In the UK, both the leader of what was called “New Labour,” Tony Blair, who was prime minister from 1997 to 2007, and Conservative Prime Minister Theresa May (from 2016 to 2019) sang the praises of meritocracy, as opposed to the class divisions that they saw as separating society into haves and have-nots.
In May’s telling, meritocracy gave a fair chance to “ordinary people” to excel and advance to positions of leadership, instead of the privileged. It was her vision for using the education system for social engineering, to advance to a “truly meritocratic Britain.” She wanted Britain, she said, to be the “great meritocracy of the world.”
What could possibly go wrong with such a vision? Plenty, as it turns out.
The Case Against Meritocracy
The drawbacks, practical and theoretical, to such a scheme are in part a matter of fairness and in part a matter of its social effects.
Looking at meritocracy as a method of treating everyone equally so that no unfair advantage goes to those who are born into privilege, some say it doesn’t go far enough.
Not only are you giving your children an unfair advantage by sending them to elite private schools or paying for tutoring to help them do well on standardized tests, according to one professor in England, you should at least feel bad about reading your children bedtime stories, since this confers an unfair advantage on them.
One could argue, on that basis, for abolishing the family as well as private schools, all in the name of social justice.
Others who favor justice and equality, in some sense, regard the quest to achieve it by using the education and examination system to override natural advantages stemming from birth and upbringing as impossible and wrongheaded. Corruption and connections will never be expunged, and any examination system is going to, by its nature, favor some qualities and achievements over others.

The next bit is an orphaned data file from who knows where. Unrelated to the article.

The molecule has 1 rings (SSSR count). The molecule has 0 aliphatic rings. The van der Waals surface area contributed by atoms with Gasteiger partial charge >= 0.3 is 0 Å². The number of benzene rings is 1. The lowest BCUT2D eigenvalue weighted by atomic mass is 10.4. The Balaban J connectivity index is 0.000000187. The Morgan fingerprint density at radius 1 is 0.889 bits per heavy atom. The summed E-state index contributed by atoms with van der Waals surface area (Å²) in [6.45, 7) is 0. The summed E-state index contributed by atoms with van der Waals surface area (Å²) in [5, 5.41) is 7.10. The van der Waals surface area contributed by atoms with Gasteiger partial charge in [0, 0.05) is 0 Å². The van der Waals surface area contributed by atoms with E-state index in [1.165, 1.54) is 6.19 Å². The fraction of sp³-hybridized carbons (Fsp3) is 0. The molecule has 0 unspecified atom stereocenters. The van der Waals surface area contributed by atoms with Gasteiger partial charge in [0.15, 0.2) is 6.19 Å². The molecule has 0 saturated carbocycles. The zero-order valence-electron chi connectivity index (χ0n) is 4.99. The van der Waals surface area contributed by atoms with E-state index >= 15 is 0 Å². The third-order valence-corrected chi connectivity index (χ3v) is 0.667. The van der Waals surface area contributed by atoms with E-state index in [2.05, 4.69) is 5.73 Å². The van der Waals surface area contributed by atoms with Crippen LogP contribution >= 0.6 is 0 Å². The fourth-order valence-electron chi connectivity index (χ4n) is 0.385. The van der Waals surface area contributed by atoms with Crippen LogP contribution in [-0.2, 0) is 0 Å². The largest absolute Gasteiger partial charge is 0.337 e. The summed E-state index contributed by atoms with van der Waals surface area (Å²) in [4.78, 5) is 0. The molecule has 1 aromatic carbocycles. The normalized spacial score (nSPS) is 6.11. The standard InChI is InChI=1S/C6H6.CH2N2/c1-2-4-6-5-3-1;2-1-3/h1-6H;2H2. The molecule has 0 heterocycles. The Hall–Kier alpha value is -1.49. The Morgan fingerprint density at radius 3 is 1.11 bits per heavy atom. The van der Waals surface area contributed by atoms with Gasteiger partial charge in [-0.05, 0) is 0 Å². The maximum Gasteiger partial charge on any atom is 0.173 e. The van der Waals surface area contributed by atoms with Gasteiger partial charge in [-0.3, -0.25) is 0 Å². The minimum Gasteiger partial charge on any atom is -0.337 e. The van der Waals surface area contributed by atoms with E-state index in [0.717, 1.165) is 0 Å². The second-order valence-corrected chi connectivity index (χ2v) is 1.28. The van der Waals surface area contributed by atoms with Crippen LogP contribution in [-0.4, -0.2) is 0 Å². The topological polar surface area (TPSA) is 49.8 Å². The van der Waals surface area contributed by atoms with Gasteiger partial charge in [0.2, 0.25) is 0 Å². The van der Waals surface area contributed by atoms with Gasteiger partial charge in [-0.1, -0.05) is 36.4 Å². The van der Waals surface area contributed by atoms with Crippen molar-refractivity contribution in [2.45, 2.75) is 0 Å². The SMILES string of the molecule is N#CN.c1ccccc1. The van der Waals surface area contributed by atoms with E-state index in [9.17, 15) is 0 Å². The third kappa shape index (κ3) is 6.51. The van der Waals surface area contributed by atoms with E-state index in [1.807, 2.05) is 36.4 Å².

For example, IQ may be given priority over emotional intelligence, curiosity, kindness, initiative, or creativity. These seem no less important to the flourishing of human societies and the organizations that run them. But the meritocratic system is self-perpetuating. Those who control education and testing are those already determined to have the qualities they teach and assess.
Then there are the demoralizing and divisive effects of dividing society into winners (the deserving elites) and losers (the undeserving majority). The winners see their success as fully merited by their intellectual capacity and personal effort, while the latter have no one to blame but themselves.